In these economically trying times we all have a need for entertainment, but also a need to be frugal. With the release of a new generation of rather expensive game consoles, it’s fair to ask what you get for your hard-earned money.
Should you buy a next-generation console or stick with something older and more affordable? Is buying the most expensive game consoles worth it?
Putting All the Options on the Table
Which consoles are we talking about here? The “most expensive” consoles mentioned in the title of this article are the PlayStation 5 (with disc drive) and the Xbox Series X. Both of these consoles cost $500. At least they do in key territories before sales tax is added. That’s a lot of moolah!
Then there are cheaper options from the same generation of consoles. There’s the PlayStation Digital Edition, which lacks a disc drive, for $399. On the Xbox side of things there’s the Xbox Series S for $299. The Series S also lacks a disc drive and has a much less powerful graphics chip than its more expensive brother, the Series X.
Next, we have the (now) last-generation console choices. The PlayStation 4, Playstation 4 Pro, Xbox One S and Xbox One X. The PS4 Pro and Xbox One X are mid-generation upgrades to these older consoles that improved the graphical power somewhat.
We’re not going to include the Nintendo Switch here, because it’s not really competing in the same space as the other two consoles. If you’re wondering whether to get the Switch or the Switch Lite, check out the Biggest Differences Between Nintendo Switch Lite and Nintendo Switch.
Understanding the Benefits of the Latest Consoles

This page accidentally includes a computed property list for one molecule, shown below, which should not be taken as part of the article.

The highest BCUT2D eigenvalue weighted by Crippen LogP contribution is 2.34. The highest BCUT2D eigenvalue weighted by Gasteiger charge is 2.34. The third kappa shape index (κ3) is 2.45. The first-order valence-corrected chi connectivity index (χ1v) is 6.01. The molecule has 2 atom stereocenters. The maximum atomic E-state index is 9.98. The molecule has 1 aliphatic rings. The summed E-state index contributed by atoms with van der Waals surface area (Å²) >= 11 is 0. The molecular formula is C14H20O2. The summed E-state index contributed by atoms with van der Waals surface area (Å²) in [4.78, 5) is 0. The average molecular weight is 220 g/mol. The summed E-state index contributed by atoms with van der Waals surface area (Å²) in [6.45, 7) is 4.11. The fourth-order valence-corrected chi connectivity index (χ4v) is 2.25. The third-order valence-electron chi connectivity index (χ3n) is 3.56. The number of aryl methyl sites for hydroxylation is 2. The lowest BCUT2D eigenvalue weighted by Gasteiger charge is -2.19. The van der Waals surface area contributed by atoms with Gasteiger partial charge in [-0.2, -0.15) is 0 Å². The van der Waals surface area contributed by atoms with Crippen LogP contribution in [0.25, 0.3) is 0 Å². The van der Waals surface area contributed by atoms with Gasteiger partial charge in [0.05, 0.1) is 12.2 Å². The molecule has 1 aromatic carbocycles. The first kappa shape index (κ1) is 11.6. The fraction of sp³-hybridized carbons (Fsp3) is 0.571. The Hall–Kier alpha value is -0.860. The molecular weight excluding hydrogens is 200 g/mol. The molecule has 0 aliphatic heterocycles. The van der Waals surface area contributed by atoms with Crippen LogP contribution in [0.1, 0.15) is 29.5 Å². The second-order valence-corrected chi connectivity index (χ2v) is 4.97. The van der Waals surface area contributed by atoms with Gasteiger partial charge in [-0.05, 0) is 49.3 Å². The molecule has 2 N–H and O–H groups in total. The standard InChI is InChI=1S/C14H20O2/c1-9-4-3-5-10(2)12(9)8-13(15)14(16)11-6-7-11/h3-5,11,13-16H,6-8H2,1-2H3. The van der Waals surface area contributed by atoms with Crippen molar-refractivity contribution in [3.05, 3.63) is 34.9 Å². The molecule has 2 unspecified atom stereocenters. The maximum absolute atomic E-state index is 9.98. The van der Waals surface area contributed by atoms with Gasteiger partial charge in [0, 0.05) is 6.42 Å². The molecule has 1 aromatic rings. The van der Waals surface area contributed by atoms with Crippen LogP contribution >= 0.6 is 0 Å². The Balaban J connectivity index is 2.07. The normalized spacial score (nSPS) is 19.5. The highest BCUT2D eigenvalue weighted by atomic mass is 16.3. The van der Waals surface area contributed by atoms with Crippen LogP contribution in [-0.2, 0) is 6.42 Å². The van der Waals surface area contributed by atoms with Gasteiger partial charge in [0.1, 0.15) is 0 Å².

What’s the big deal with these new expensive consoles anyway? Here’s a summary:
- Super-fast solid-state storage for short load times and new game design possibilities.
- Much faster CPUs. making 60 frames per second the new norm, with 120 frames per second possible in some titles (with a compatible TV!).
- Significantly better GPUs, allowing for 4K or near-4K image quality and ray tracing.
- Backwards compatibility with previous generation games, as well as significant enhancements to those older titles.
If you buy one of these new top-end consoles, you’re getting crisper graphics, much smoother motion and improvements to games you already own and love. Apart from the cost, it’s all positive from a gaming perspective!
Now that all the options are on the table and you know what splashing some cash will get you, let’s go through each major decision in turn.
Xbox or PlayStation?
Both Sony and Microsoft have pretty compelling gaming platforms and there’s no such thing as a universally better choice. For an in-depth comparison between these two console brands, have a look at Playstation vs Xbox: How To Choose What’s Right For You.
In the end, this is a personal choice that depends on what types of games you like to play, what your friends are playing, which online service you like more and which brand speaks to you. It also matters whether you care about taking your existing game collection into the next generation or not.
For most people, comparing the two brands of consoles isn’t all that useful since you’re unlikely to be choosing from a neutral position. What’s more important is the choice of making the jump to the most expensive model for your chosen brand or not.
Our Recommendation: Listen to your heart.
PlayStation 5 Digital vs Playstation 5 With Disc Drive?